I love trying different cuisines, although I’m not adept at making most of them. At all. This may come as a surprise that as much as I throw myself at the mercy of the most complicated and time-intensive baking recipes, I am timid about cooking beyond my comfort zone of Filipino, Southeast Asian, and North American dishes. I used to shudder at the thought of having to prepare Indian dishes. Luckily, Jens is a fantastic cook and prepares Indian food like a boss. When we started dating, this Indian lentil curry was the first thing he ever cooked for me, with the addition of prawns in it (yum). I remember being led away from the kitchen and asked to just relax on the couch and “eat bonbons” (his words, not mine, and sadly there weren’t really any bonbons, boo) and watch TV. I think I turned on the news, pining for those phantom sweets. Ha.
I could smell the onions being sautéed with cumin and there was much banging of pots, pans and chopping board. At the time I was really glad I wasn’t the one toiling over the stove, smelling of onions, and only had a small chance of partaking in the cleanup afterwards. (Or did I? I can’t remember.) All that was left of the memory of that dinner was how good this was, and how I needed to get the recipe.
It’s the one thing I ask him to make a couple of times a month and with the summer months over, I’ve been craving it even more. I’m not the only one who loves it–anyone who’s tasted it wants the recipe. We recently brought it to a Thanksgiving lunch and as expected several people asked us how to make it. It didn’t help that half the soup was spilled in the car en route to Maple Ridge, so guests only had a little bit of it, left wanting more.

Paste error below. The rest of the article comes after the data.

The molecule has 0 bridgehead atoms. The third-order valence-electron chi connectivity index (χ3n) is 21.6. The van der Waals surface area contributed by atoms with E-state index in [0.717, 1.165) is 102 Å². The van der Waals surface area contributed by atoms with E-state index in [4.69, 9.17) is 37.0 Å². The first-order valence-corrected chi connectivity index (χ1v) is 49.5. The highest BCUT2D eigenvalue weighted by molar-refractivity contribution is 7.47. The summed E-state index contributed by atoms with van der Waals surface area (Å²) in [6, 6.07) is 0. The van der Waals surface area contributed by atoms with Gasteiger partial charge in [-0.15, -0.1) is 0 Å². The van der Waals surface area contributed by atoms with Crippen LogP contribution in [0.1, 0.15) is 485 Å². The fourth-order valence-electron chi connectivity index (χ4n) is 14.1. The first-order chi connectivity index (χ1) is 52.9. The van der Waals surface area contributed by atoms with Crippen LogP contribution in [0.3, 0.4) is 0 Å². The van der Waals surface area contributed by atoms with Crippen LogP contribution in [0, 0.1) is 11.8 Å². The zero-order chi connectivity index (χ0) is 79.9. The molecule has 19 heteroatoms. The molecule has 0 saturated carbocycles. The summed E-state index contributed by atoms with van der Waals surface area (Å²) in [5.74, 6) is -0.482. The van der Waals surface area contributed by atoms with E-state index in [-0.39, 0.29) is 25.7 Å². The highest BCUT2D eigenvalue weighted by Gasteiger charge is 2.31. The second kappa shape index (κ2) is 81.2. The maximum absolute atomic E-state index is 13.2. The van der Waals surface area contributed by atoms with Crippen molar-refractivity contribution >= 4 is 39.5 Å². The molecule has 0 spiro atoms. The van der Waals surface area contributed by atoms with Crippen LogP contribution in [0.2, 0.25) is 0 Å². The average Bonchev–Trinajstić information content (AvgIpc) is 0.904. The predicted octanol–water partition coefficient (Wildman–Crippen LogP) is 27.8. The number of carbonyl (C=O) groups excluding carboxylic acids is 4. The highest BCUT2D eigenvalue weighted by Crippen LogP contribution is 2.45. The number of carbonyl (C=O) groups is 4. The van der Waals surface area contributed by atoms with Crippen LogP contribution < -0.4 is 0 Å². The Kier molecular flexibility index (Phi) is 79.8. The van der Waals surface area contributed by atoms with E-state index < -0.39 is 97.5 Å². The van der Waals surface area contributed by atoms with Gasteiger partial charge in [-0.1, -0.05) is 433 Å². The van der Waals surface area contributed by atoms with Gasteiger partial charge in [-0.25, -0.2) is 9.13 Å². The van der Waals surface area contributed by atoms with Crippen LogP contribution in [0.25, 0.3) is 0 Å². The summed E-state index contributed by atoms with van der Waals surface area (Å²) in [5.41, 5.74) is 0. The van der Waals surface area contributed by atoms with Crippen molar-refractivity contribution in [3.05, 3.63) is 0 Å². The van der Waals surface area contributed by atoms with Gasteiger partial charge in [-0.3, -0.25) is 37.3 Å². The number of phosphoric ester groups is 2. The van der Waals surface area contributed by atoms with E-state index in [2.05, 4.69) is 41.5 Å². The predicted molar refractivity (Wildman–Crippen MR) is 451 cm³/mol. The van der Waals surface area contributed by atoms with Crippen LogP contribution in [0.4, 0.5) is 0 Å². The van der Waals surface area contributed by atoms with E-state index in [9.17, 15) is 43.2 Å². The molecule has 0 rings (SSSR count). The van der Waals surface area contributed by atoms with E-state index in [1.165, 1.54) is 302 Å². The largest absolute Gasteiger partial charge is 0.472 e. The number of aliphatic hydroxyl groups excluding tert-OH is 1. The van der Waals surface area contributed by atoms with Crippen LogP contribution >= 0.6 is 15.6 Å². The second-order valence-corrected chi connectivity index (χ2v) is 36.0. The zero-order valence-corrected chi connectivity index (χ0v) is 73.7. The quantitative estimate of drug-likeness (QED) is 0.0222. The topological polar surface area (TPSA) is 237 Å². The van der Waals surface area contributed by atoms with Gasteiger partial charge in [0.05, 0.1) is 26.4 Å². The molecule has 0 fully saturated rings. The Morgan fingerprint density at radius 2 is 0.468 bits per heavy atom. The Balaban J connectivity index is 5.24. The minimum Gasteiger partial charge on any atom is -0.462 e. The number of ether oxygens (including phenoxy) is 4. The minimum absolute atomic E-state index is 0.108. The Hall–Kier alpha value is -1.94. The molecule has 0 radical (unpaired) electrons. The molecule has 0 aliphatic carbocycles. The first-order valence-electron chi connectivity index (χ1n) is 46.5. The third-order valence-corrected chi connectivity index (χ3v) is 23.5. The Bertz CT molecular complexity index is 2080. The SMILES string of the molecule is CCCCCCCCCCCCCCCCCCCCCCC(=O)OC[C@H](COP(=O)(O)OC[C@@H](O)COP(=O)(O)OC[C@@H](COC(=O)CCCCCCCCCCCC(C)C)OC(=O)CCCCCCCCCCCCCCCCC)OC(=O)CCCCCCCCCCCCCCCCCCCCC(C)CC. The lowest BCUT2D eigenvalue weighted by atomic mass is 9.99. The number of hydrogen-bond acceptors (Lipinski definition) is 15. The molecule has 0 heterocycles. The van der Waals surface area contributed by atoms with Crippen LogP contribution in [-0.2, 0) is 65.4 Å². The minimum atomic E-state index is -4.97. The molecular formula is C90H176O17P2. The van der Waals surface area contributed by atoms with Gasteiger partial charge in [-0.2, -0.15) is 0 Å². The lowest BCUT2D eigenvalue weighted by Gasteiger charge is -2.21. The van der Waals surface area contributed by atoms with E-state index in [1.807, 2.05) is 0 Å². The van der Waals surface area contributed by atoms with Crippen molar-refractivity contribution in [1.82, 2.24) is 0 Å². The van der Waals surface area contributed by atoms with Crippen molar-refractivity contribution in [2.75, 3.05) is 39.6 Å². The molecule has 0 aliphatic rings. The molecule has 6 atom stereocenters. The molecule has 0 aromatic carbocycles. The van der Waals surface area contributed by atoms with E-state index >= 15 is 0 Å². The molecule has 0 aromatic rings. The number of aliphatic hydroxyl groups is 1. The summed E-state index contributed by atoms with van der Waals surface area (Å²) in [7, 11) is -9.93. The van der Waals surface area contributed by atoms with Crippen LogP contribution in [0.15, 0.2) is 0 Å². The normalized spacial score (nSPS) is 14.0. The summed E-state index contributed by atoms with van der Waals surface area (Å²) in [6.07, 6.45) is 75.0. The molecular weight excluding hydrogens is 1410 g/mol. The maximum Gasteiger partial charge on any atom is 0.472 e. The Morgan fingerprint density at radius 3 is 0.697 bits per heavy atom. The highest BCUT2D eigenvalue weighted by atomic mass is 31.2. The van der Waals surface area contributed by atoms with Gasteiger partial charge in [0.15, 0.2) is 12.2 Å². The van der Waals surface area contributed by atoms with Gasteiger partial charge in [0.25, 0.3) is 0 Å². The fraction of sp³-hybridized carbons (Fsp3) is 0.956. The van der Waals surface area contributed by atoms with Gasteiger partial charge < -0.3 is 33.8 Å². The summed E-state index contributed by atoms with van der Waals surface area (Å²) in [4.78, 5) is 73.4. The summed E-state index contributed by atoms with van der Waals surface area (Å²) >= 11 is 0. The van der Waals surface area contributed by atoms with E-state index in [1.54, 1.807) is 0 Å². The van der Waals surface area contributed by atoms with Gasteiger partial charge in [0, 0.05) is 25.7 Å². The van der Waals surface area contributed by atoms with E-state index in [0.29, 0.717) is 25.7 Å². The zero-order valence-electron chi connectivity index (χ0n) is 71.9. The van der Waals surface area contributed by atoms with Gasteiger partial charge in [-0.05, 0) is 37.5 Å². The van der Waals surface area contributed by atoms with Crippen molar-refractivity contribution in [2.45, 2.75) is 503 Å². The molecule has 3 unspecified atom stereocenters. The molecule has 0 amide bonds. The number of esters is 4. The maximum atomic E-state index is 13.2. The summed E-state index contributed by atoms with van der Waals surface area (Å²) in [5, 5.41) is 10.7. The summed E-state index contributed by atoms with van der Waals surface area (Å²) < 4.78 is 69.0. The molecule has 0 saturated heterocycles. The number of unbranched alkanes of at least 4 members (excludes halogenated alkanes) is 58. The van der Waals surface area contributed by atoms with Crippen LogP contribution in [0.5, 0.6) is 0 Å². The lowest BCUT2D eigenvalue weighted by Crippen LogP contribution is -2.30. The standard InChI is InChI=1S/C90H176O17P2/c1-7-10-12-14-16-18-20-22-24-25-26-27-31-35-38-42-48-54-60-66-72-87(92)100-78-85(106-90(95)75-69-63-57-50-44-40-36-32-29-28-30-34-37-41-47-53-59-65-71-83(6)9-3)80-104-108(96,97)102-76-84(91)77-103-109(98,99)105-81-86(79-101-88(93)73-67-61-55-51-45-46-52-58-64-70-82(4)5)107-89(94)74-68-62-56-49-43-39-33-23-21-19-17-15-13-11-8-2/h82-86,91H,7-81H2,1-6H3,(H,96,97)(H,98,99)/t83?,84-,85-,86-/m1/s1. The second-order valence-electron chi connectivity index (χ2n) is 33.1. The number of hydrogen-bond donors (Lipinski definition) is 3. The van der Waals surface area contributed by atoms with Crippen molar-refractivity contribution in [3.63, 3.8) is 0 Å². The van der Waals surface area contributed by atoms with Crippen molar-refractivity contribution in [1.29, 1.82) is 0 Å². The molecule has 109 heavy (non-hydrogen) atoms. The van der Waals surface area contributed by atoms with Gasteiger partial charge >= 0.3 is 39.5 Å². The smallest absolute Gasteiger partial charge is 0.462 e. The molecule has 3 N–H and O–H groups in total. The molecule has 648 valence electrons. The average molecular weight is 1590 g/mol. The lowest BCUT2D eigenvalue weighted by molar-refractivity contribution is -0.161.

Up until then I’ve never actually cooked it. As a rule, I don’t post recipes I haven’t tried myself. So I made it twice last week: Batch #1 was for dinner for one and a few work lunches between Jens and I, and Batch #2 with fried paneer (i.e. fresh cheese) was our contribution to the family dinner at my parents’ over the weekend. We finished that second pot of soup down to the last spoonful. My poor brother who was hoping for leftovers never stood a chance.
Cooking it was much easier than I thought. I’ve avoided preparing Indian food for the longest time because I thought I’d never get the spices right. This simple curry has changed all that and I’m ready to tackle more Indian dishes. It means I’ll get to use the other third of our spices, which I have been ignoring. Hurray!
The following recipe was based on the the Moong and Masoor Dal recipe in Vij’s: Elegant and Inspired Indian Cuisinewith several modifications. Jens has always used green lentils instead of the moong dal (mung or moon bean) in the original dish. We use 2 cups less water with a corresponding 1/4 tablespoon reduction in salt, and half the ghee, a type of clarified butter. I’ve linked uncommon ingredients to helpful pages for reference when you’re shopping for ingredients. Here in Vancouver we are lucky to have numerous Indian stores where we could source our asafoetida and ghee. I wouldn’t be surprised if the Superstore has them.